Carnivorous Plants / Insectivorous Plants
TRAP TYPE: Pitfall Trap
Heliamphora is one of three genera of the family Sarraceniaceae (the others are Darlingtonia and Sarracenia). One interesting fact about Heliamphora is the area where it grows: the flat-topped mountains (called "tepuis") of what is collectively called the Guiana Highlands. These mountains, which average about 2400 m tall, rise rather sharply to flat summit areas that are often cloud covered. Heliamphora can be found in wet, boggy areas of the tepuis. This picture shows Heliamphora minor on Chimanta-Tepui.
There are six species of Heliamphora on the tepuis. Five of the species, like H. minor (shown), tend to have short stems, but one, H. tatei, tends to climb or lean on other plants and reaches 4 m in height. According to DNA data, Heliamphora is most like the ancestor of the family Sarraceniaceae. The flowers are recurved, as in Darlingtonia and Sarracenia. Recurved flowers have been claimed to be an adaptation for keeping rain from collecting in flowers, and thus pollination could occur even during rainy periods.
The leaves of Heliamphora are reportedly not very efficient at catching insects, judging from the quantity of insects found at the bottom of the tubular leaves ("pitchers"). The leaves of H. heterodoxa, shown here, show several distinct regions. The small hoodlike "spoon" at the tip of a leaf has nectar glands on its lower surface. The reddish color of the spoon may attract insects, and the hoodlike shape might prevent nectar from being washed away by rain--these are only guesses. The funnel-like zone of the leaf below the spoon tends to be reddish and therefore an insect might follow that color cue. The lower necklike part of the funnel has downwardly-pointing hairs that insure that an insect will continue to walk downward, since walking upward against these tiny spikes would be difficult. The lower part of the leaf, a little wider than the base of the funnel, contains water with a digestive enzyme, a pool from which an insect, once caught, rarely escapes. The leaf seems like a well-designed trap. If the number of insects caught is fewer than in leaves of Darlingtonia and Sarracenia, perhaps that reflects a relatively low insect density in the relatively high elevations of the tepuis.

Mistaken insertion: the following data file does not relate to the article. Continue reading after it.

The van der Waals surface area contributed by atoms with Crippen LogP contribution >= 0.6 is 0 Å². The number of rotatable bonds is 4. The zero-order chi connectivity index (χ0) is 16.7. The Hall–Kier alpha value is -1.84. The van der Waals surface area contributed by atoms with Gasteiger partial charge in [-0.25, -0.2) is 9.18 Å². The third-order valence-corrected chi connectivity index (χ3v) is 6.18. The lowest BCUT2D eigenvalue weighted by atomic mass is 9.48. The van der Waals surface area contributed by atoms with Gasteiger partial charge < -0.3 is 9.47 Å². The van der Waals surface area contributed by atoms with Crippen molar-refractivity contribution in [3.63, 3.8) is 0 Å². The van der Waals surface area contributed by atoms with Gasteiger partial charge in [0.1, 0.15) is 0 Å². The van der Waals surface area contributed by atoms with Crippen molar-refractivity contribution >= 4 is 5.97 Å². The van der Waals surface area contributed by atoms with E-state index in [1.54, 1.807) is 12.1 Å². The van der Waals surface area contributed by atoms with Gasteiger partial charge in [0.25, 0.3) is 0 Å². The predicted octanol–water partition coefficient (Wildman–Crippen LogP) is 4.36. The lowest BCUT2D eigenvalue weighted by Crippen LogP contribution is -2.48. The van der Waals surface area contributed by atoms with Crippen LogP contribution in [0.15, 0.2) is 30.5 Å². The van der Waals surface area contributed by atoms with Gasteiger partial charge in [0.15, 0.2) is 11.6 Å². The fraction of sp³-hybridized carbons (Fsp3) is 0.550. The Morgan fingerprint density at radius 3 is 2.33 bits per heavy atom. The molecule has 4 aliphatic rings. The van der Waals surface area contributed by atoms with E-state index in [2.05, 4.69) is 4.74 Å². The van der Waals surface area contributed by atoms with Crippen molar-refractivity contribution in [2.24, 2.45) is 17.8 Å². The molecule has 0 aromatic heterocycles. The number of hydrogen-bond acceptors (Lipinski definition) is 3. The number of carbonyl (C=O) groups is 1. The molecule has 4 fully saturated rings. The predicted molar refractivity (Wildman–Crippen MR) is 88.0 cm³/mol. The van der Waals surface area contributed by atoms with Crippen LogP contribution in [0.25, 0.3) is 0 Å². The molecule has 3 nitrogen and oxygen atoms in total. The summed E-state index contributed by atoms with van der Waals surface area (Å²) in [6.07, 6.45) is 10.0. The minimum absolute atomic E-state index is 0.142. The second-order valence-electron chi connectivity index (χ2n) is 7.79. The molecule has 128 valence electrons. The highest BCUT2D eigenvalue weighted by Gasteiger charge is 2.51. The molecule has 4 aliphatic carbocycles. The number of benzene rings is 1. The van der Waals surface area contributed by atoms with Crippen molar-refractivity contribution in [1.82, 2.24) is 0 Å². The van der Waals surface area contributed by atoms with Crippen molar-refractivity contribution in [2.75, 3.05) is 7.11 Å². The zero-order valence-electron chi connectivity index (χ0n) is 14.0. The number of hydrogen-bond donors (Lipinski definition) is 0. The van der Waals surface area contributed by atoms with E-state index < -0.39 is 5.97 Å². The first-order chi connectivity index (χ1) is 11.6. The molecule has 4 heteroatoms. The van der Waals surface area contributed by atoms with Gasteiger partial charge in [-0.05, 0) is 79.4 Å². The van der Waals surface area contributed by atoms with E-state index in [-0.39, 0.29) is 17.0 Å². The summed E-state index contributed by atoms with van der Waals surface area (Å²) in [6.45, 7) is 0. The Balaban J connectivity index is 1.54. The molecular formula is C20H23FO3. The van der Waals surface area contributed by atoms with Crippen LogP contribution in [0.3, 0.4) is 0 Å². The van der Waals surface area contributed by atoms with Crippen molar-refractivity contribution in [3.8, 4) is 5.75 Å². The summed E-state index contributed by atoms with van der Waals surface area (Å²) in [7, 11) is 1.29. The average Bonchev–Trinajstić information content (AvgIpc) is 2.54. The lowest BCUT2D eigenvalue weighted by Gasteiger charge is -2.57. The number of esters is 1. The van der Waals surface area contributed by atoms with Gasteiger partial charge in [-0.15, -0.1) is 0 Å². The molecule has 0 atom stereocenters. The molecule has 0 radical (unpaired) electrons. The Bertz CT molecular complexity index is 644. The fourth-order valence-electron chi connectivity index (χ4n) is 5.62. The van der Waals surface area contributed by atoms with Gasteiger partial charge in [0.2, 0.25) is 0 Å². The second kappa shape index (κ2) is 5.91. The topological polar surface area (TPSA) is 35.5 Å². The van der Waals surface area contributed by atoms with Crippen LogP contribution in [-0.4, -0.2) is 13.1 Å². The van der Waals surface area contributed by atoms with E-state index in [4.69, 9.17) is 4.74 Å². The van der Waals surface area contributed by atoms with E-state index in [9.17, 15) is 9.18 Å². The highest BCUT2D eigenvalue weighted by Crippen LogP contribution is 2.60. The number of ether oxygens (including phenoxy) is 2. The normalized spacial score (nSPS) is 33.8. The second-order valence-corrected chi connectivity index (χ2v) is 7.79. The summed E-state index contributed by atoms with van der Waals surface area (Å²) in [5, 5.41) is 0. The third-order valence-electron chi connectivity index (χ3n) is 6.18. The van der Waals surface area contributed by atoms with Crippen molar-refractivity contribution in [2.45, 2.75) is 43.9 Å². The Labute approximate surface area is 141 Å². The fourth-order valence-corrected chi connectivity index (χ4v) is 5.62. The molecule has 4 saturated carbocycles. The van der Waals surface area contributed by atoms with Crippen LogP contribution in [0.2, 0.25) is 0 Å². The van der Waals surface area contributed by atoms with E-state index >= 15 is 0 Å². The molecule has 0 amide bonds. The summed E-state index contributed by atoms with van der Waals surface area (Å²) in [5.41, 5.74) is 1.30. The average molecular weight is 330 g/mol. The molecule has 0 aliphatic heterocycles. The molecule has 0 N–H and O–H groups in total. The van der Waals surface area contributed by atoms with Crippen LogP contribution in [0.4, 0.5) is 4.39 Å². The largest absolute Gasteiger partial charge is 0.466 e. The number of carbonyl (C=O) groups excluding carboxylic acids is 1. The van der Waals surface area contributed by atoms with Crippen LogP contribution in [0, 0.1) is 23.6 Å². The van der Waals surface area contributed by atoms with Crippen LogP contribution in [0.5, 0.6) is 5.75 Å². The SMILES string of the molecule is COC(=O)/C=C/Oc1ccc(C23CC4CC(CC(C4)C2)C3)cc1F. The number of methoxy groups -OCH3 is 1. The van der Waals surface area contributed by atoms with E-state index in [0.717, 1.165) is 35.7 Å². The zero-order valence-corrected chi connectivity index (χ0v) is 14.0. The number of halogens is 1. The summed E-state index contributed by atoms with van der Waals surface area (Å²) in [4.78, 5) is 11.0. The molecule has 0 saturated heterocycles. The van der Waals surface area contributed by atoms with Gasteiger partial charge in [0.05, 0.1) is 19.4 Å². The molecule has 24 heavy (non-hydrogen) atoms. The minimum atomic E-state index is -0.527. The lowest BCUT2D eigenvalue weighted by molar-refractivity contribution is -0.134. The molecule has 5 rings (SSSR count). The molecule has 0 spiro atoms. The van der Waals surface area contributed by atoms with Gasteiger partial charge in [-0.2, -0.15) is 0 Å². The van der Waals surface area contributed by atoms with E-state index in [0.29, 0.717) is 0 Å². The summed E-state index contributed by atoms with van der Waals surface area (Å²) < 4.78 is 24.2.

The sepals of Heliamphora heterodoxa are easily seen and vary from green to red in color--the petals are small and can't be seen in this picture. The flowers tend to become upright as the fruits mature.
The fruits of Heliamphora are dry when they mature, and split open at the sides to reveal numerous seeds--botanists call such fruits capsules. The seeds probably shake out through the slits in the capsule. A stronger wind would shake out more seeds, which would be advantageous in carrying a higher proportion of the seeds for longer distances.
The seeds of Heliamphora, seen much magnified here, have wings on them. This suggests that they are dispersed by wind. The wings probably permit the seeds to be picked up by gusts of wind, once they have fallen to the ground. However, wings of this sort aren't efficient at dispersal for long distances in wind--a few seeds would be carried long distances in major storms, but in most weather conditions, many seeds would fall near the parent plant. This may be a good dispersal strategy, because the tepuis are like relatively small islands, so most of the habitats where Heliamphora could grow are very close to the existing plants. Heliamphora does not grow in the lowland areas surrounding the tepuis--the climate and other conditions are just too different from the temperature and moisture on the top of these tableland mountains.
Ca. 6 Listed Species